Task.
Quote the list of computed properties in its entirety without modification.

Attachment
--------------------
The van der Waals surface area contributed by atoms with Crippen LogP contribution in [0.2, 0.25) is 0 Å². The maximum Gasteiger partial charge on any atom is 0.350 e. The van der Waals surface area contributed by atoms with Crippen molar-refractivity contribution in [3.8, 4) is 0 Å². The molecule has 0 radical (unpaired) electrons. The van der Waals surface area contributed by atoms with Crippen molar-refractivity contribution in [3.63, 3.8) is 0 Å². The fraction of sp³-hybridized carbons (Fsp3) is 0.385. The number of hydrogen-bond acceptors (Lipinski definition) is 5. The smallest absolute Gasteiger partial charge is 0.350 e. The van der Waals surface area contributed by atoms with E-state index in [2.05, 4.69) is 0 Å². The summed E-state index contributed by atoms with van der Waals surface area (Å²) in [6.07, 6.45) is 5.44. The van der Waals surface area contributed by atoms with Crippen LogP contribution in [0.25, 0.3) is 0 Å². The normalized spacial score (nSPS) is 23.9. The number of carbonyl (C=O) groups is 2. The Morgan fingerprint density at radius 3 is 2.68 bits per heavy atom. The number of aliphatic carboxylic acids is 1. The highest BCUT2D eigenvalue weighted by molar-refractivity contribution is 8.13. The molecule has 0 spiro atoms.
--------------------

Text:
The van der Waals surface area contributed by atoms with Crippen LogP contribution in [0.2, 0.25) is 0 Å². The maximum Gasteiger partial charge on any atom is 0.350 e. The van der Waals surface area contributed by atoms with Crippen molar-refractivity contribution in [3.8, 4) is 0 Å². The molecule has 0 radical (unpaired) electrons. The van der Waals surface area contributed by atoms with Crippen molar-refractivity contribution in [3.63, 3.8) is 0 Å². The fraction of sp³-hybridized carbons (Fsp3) is 0.385. The number of hydrogen-bond acceptors (Lipinski definition) is 5. The smallest absolute Gasteiger partial charge is 0.350 e. The van der Waals surface area contributed by atoms with E-state index in [2.05, 4.69) is 0 Å². The summed E-state index contributed by atoms with van der Waals surface area (Å²) in [6.07, 6.45) is 5.44. The van der Waals surface area contributed by atoms with Crippen LogP contribution in [0.25, 0.3) is 0 Å². The normalized spacial score (nSPS) is 23.9. The number of carbonyl (C=O) groups is 2. The Morgan fingerprint density at radius 3 is 2.68 bits per heavy atom. The number of aliphatic carboxylic acids is 1. The highest BCUT2D eigenvalue weighted by molar-refractivity contribution is 8.13. The molecule has 0 spiro atoms.